We recently arrived in Penang, Malaysia quite exhausted from a whirlwind dining tour in Dubai during our multi-hour layover. We flew over on Emirates Airlines and Dubai is their hub, so a stopover when heading east is de rigueur. With little time to spare, Jori had researched some cool spots featuring fresh chapati and mutton which, with the wind at our backs, we would be able to race to, stuff our faces and cruise back to the airport for our connection to Malaysia.

We scored big time and found a tiny spot tucked away at the end a dead end lane so deep in a labyrinth of lanes our taxi driver had to get out and ask for directions three times. We sat on a wool rug and lounged on decorative red pillows while gorging ourselves on tender mutton kebabs and spicy, stewed mutton kedai; the latter we ate with a rich mutton biriyani. Delighted and perfectly full, we were prepared for the next leg of our journey, somewhat.

I don’t do well with long flights. I get restless, my ass gets numb and I develop a hypersensitivity to all the smells floating through the cabin (we all take pleasure in the anonymity of our own high altitude flatulence). Each cough, shift and child’s cry assaults my senses to the point that I simply have no choice but to knock myself out. Short of using a hammer for the job, I swallow a couple Ambien.  

This hypnotic will, on occasion, influence some erratic behavior, such as the time I arrived in London still rolling along in that sleeping pill haze, dropped my bag at the front desk of my hotel and proceeded to spend the next three hours visiting tailors and buying bespoke suits and shirts (not typical of me, I assure you). Then there was the time I decided it would be wise to explain a brilliant restaurant concept I came up with mid-flight by calling Jori, my chef and my partner all while in the air — each one individually from the airplane phone. Those calls weren’t cheap, but the conversations were memorable, at least for the folks on the other line. The concept, however, was not.

Mild flight mischief and entertainment was on order on our Emirates flight a few days ago. First off, I decided I had to log on to the airplane’s wifi so I could email an installment of the Alimentary Canal to Food Republic. I must really love those guys because a mid-flight, sleeping pill–induced email, column or blurb is a very revealing stream of poorly cobbled together, uninhibited thoughts.  Here is an excerpt from the unedited copy:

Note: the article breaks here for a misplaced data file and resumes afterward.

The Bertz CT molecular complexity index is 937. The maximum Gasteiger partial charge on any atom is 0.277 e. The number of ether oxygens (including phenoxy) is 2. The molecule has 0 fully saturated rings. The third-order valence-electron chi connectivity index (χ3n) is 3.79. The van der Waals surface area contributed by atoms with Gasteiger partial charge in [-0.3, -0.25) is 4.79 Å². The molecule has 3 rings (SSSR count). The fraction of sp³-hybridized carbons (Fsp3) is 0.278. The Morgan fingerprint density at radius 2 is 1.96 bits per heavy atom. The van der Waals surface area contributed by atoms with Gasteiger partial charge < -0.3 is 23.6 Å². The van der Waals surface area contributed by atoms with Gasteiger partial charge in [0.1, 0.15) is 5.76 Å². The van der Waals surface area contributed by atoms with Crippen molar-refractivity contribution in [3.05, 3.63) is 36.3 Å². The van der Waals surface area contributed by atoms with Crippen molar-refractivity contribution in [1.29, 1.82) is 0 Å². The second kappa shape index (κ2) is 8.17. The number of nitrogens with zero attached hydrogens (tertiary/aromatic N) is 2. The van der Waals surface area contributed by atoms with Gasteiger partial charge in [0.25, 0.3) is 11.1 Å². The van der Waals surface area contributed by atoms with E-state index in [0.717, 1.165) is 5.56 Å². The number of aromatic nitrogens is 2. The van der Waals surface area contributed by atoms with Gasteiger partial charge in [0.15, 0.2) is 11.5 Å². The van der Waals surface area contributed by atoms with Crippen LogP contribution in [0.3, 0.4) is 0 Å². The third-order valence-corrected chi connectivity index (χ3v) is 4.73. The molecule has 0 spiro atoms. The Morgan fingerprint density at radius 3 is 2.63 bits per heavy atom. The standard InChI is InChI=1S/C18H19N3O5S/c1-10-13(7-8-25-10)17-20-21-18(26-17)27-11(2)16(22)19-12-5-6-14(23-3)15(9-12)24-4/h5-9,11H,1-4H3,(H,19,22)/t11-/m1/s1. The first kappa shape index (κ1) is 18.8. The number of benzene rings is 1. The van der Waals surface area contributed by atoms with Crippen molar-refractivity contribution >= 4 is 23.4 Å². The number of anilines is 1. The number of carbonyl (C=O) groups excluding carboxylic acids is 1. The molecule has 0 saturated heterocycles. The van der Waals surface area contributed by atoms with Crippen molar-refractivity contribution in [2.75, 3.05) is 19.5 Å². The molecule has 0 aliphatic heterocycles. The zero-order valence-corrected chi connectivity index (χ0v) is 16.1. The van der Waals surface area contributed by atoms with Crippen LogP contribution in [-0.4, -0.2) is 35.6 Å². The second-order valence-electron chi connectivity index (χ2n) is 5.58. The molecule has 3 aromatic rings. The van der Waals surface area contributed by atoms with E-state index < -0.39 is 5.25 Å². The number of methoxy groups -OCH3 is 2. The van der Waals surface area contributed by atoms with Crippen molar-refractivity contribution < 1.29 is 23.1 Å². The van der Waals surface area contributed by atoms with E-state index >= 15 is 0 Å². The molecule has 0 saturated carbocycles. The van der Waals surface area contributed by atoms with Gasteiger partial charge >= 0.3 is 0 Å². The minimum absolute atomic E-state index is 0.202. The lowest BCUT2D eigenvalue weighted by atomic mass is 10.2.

“From the air…from Dubai…belly full of mutton kedia, fresh green chilies, mutton biriyani, tahini rich hummus, mutton kebab…and butter cookies with dark chocolate.

Heavy new gold necklaces and random electronics, the whimsical purchases of 4am airport transfers…there should be an international law banning these 24 hour airport malls, it’s like stealing…even more so because no one knows what currency they’re spending…a moment when we think maybe it’s not even money, so, yes, of course I’ll buy that rolex, and can you please set it for whatever time zone we’re in right now. We’re just waiting eat, to market, to market, will your gizmos and novelties and ornate mont blanc plumes help get us to market?  My mistress Penang is waiting….

On a happy adventure our adventurers feed on Laksas, char kway teows, fish head curries, rafts of roti canai swimming in rich curry, a life lesson in fermented fish sambals and the test: man against keropok lekor. Our young candide (played by jori jayne) and her ever-optimistic dr. Pangloss (yours truly…and blindly) and perhaps a few other mascots, nihilists, pragmatists and peasants from our blurred decks, our transient environs, will affix themselves as entourage on this meaningful quest to enjoy, scrutinize, and push forward to the heart of the matter: that we are here to eat, unimpeded, and our thoughts will reflect that and weave along uninterrupted by the anxiety whirlwind sucking in anxious metaphors and premature comparisons to cuisine we don’t cook and nor do our contemporaries. We don’t cook this or like this. You didn’t just eat there on friday in Williamsburg. The best chili is at dawn…and the best Laksa is in a durian farm…wear a helmet. And try to follow. The keyboard, my head, the camera, the ground, whatever it is, it shakes…so keep focused. The faint hearted are dead. Reticence is soporific…and so are these pills….

AC is on the road and swinging from the tropical firmament. When we get off this plane, it’s getting weird.”

There was a bit of indecipherable weirdness book ending the body of this email that I sent over to the folks at Food Republic…blips and fragments that had more to do with what was on my iPod and flashing on the video monitor on the seat back in front of me. Silly, solipsistic stuff, but who can help it when you’re in that fog, you’ve no clear path out for the fireworks of free association, though, under the weight of chemical-induced slumber, our free association is less impressive than fireworks and closer to the underwhelming impotence of party snaps. But the airplane food never tasted better…and Jori’s necklace looks great!

Look for the next installment when we discuss the merits of a good char kway teow and high-humidity perms.

Makan Makan!

—Zak & Jori